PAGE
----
Wednesday, 21 June 2006

Microsoft's new anti-piracy campaign

According to the BSA software companies lose over 30 billion dollar of revenue (although some have some reservations over that particular number) because of software piracy. And over the years there have been numerous attempts to fight this criminal activity with different levels of success.

Now Microsoft comes with a new campaign which takes a somewhat different approach. Dressed up as a CD containing software with the necessary keys, when booted up it will give the Windows "Blue screen of death" and then will display a message saying that the user is lucky that it didn't really make the system crash.

A little computer geek humor in this is the fact that Microsoft takes one of its OS problems and implies that when using the genuine product this will not happen. Anyone ever using a windows machine knows this can happen whether you're using the legal software or not. But that's a bit besides the point and it's the message that counts.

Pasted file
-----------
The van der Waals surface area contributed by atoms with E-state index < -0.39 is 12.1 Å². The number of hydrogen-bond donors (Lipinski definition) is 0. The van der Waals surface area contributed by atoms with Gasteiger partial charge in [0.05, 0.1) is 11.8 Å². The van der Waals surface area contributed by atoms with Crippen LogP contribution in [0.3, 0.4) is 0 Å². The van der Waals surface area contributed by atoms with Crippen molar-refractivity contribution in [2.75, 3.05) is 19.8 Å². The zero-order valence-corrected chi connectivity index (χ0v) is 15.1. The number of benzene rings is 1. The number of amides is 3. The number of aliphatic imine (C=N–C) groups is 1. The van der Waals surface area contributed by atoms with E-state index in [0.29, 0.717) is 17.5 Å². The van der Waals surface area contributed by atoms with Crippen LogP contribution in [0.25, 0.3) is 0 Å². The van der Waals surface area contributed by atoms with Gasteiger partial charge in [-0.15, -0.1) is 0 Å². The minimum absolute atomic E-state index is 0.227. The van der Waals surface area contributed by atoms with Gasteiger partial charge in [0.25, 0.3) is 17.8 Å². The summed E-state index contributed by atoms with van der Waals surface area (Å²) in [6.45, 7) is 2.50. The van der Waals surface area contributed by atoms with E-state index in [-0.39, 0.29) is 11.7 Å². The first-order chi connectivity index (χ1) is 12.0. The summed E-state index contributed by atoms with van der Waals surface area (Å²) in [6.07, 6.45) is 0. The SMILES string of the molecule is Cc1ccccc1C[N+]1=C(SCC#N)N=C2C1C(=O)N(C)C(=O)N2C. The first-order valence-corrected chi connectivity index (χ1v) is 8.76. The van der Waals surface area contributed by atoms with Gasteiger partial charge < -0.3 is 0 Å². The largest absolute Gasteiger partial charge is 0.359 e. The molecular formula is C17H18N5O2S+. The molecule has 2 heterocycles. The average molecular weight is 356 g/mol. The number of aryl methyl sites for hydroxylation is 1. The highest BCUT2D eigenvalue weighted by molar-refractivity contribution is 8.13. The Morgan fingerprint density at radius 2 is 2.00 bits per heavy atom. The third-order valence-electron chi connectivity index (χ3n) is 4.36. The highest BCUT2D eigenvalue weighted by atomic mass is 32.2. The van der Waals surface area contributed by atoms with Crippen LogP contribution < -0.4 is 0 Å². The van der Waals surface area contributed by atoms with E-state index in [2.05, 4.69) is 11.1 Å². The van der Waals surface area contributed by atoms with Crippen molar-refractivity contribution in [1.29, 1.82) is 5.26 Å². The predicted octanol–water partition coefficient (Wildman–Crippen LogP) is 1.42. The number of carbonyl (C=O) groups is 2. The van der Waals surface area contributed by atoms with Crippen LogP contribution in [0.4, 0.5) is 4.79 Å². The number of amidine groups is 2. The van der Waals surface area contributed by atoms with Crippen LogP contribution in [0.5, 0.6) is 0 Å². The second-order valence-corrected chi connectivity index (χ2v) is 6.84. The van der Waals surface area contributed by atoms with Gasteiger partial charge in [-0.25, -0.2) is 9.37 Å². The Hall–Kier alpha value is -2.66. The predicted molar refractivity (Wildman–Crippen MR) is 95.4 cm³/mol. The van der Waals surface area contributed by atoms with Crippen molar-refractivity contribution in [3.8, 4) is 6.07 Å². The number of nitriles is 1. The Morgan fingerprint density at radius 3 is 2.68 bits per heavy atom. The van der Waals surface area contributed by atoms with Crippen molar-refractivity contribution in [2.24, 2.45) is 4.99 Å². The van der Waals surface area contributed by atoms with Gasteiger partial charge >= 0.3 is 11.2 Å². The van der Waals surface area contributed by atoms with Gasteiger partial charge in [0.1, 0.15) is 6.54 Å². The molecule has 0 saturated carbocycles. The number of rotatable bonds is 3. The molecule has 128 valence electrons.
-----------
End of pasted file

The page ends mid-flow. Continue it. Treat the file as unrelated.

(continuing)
But if this new approach will work remains to be seen. The fact of the matter is that this is a problem that is just deeper then people using unlicensed software. For instance when buying a new computer from say Dell with an OEM license for Microsoft, you don't get an original Microsoft CD but a restore CD from Dell. So when you have a problem with your PC, the only option you have is using that particular CD which restores your entire PC. Not only you'll run the risk of losing data because it overwrites the harddisk but you'll get that pre-installed Dell software back you probably erased in the first place. So if someone offers you a copied CD with just the OS it's much more convenient and easy to fix your problem. Using that CD is using software that is pirated. But that has nothing to do with denying software companies their money (you've paid for the license when purchasing the PC) but all with common sense.

Microsoft and other software companies have to take a long and hard look at how they want their software to be distributed and sold, not only so that they can make a nice profit out of it, but also to suit the need of the consumers and make it less desirable to resort to using pirated software.

Original link by Digg

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